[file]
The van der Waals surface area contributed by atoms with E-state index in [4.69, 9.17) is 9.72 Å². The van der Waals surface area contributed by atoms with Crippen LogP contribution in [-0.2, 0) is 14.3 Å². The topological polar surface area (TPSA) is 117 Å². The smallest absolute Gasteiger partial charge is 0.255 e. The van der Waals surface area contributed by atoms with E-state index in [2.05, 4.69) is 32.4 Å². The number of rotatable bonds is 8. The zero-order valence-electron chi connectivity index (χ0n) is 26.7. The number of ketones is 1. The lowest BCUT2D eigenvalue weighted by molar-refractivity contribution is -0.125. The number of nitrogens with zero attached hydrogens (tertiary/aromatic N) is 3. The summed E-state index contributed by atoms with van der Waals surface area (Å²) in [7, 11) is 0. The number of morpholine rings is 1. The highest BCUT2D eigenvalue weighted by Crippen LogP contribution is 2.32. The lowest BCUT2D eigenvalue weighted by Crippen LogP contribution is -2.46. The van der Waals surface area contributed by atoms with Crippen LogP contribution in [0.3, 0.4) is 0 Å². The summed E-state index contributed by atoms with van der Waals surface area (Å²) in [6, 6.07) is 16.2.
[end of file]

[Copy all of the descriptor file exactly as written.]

The van der Waals surface area contributed by atoms with E-state index in [4.69, 9.17) is 9.72 Å². The van der Waals surface area contributed by atoms with Crippen LogP contribution in [-0.2, 0) is 14.3 Å². The topological polar surface area (TPSA) is 117 Å². The smallest absolute Gasteiger partial charge is 0.255 e. The van der Waals surface area contributed by atoms with E-state index in [2.05, 4.69) is 32.4 Å². The number of rotatable bonds is 8. The zero-order valence-electron chi connectivity index (χ0n) is 26.7. The number of ketones is 1. The lowest BCUT2D eigenvalue weighted by molar-refractivity contribution is -0.125. The number of nitrogens with zero attached hydrogens (tertiary/aromatic N) is 3. The summed E-state index contributed by atoms with van der Waals surface area (Å²) in [7, 11) is 0. The number of morpholine rings is 1. The highest BCUT2D eigenvalue weighted by Crippen LogP contribution is 2.32. The lowest BCUT2D eigenvalue weighted by Crippen LogP contribution is -2.46. The van der Waals surface area contributed by atoms with Crippen LogP contribution in [0.3, 0.4) is 0 Å². The summed E-state index contributed by atoms with van der Waals surface area (Å²) in [6, 6.07) is 16.2.